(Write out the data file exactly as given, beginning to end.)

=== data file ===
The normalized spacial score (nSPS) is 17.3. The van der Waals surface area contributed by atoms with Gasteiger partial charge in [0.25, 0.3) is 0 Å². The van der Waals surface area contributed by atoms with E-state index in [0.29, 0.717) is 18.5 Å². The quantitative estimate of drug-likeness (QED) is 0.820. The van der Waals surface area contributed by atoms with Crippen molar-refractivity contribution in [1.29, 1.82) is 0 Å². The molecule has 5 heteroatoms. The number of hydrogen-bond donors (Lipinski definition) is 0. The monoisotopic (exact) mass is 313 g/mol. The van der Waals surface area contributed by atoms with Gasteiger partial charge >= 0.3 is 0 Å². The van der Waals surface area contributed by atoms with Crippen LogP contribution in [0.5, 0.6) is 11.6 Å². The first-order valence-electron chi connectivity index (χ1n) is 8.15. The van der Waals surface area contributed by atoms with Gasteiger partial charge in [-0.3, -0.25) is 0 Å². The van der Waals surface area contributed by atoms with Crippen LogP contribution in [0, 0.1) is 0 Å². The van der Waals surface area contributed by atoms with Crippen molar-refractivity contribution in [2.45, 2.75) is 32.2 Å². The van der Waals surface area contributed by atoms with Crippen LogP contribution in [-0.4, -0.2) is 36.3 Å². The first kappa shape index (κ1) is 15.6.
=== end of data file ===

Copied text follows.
The normalized spacial score (nSPS) is 17.3. The van der Waals surface area contributed by atoms with Gasteiger partial charge in [0.25, 0.3) is 0 Å². The van der Waals surface area contributed by atoms with E-state index in [0.29, 0.717) is 18.5 Å². The quantitative estimate of drug-likeness (QED) is 0.820. The van der Waals surface area contributed by atoms with Crippen molar-refractivity contribution in [1.29, 1.82) is 0 Å². The molecule has 5 heteroatoms. The number of hydrogen-bond donors (Lipinski definition) is 0. The monoisotopic (exact) mass is 313 g/mol. The van der Waals surface area contributed by atoms with Gasteiger partial charge >= 0.3 is 0 Å². The van der Waals surface area contributed by atoms with Crippen LogP contribution in [0.5, 0.6) is 11.6 Å². The first-order valence-electron chi connectivity index (χ1n) is 8.15. The van der Waals surface area contributed by atoms with Gasteiger partial charge in [-0.3, -0.25) is 0 Å². The van der Waals surface area contributed by atoms with Crippen LogP contribution in [0, 0.1) is 0 Å². The van der Waals surface area contributed by atoms with Crippen molar-refractivity contribution in [2.45, 2.75) is 32.2 Å². The van der Waals surface area contributed by atoms with Crippen LogP contribution in [-0.4, -0.2) is 36.3 Å². The first kappa shape index (κ1) is 15.6.